My experience has involved 18 years living with a doubly handicapped Quaker.  He came to me with a missing foot.  Many years into our journey, he also managed to fall, which resulted in losing his sight in one eye.  Since his foot had been that way since birth or nearly so, it didn’t slow him down at all.  Birds use their beaks as an appendage for many activities anyway!  He did, however, go through a period after the blindness where he was less active.  I watched him carefully to see how I could help.  Approaching him from the sighted eye was an easy adjustment for me, and gave him more security.

Thinking outside the box concerning housing and enrichment

For a disabled bird, you may have to think outside of what is recommended for cages, play stands, or enrichment.  For example, if a bird is blind, has arthritis, or is missing a limb, work with your veterinarian to consider what an optimal environment looks like concerning cage size, shape, and placement. What modifications cane be made for your bird to feel and be safe? Sometimes, special perches, like corner perches, can be easier for special needs birds to stand on.  In some cases, a bird who is very challenged with mobility might do better in a space with enrichment and perching opportunities that are low in the cage, to prevent falls.

Observing your bird in the cage helps.  Can he get around the toys without difficulty?  Are there enough perches, in various widths and types, to allow access to the bowls (ideally there are three bowls – water, pellets, and fresh food)?  Parrots in general like to hunt (forage) for their food.  That is what they would do naturally in the wild.  However, foraging might look a little different depending on your bird.  Start easy and small – a tasty item covered with a thin tissue for example.  It might be that a handicapped parrot wants its environment simple.  Making this decision, as with all the choices suggested here, is one that is best chosen by you, as you spend time watching your companion (and keeping in contact with your vet too!).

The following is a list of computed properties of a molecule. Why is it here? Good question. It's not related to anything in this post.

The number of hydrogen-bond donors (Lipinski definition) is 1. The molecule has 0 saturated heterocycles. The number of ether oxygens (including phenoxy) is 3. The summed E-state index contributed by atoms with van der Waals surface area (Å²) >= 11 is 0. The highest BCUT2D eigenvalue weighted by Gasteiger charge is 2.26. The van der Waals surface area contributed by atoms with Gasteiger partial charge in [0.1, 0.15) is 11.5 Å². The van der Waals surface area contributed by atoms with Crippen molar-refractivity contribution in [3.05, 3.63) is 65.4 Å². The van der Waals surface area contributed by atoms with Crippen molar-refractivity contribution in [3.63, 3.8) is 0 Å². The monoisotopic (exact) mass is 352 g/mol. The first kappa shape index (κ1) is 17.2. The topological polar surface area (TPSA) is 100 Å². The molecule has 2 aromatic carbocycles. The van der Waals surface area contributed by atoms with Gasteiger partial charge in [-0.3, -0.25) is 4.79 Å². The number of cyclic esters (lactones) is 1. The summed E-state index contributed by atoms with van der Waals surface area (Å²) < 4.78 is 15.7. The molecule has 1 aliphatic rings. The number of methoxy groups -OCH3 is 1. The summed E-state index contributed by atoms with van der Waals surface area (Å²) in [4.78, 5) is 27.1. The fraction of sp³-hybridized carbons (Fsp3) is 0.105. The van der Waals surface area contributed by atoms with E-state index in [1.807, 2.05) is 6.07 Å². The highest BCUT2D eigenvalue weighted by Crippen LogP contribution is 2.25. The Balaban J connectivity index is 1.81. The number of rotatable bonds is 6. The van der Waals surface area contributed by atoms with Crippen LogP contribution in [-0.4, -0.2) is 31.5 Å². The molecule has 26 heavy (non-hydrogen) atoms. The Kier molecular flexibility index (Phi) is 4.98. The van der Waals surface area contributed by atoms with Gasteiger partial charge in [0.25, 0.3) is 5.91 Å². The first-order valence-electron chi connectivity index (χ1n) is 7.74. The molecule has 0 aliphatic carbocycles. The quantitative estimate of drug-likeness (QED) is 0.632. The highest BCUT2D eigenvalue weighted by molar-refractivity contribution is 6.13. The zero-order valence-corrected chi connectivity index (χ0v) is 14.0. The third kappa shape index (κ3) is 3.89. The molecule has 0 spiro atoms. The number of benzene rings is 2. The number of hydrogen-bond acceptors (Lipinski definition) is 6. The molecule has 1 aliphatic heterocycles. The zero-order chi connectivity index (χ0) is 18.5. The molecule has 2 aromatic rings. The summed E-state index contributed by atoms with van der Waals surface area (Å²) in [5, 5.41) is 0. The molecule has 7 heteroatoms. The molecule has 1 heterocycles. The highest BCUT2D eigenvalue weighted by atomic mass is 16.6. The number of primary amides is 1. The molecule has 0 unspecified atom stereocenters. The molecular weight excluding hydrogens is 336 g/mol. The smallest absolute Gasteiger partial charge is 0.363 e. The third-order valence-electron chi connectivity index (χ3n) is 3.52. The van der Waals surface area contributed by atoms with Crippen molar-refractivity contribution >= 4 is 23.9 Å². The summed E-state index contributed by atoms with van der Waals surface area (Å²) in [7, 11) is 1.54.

Flight may be especially important

Another option to consider with handicapped birds is the opportunity to fly.  As with any parrot, you should always be aware of the environment. Our homes have many dangerous opportunities for a bird, including but not limited to other pets, open water (toilets, tubs, pans), ceiling fans, hot stoves, fireplaces, windows, and doors. My birds have their own room with a door that can be shut, keeping them safe from kitchen, bathroom, and other dangers.  If the Quaker falls in the bird room, he can more easily fly to the ground without hurting himself. To allow a bird flight is a very individual decision.  Again, checking with your vet first to weigh the pros and cons is essential.

Special needs Quaker parakeet eatingNutrition and food

Nutrition remains the same for the disabled bird, with one possible exception.  A beak injury may require syringe feeding or a mash diet, instead of more whole foods.  Please do your best to offer a healthy varied diet, including pellets, seeds & nuts in moderation, and plenty of veggies, fruit, whole grains and omega 3 sources (including but not limited to flax seed, chia seed and walnuts).

Veterinary visits

A yearly visit to your avian vet applies to full bodied and disabled parrots equally.  Baseline blood work can help you help your bird through all the transitions of life.  Additionally, this visit can alert you to possible deficiencies in your bird’s diet.

The most important thing to remember in caring for your bird (handicapped or otherwise) –please give him or her plenty of loving attention, with intention.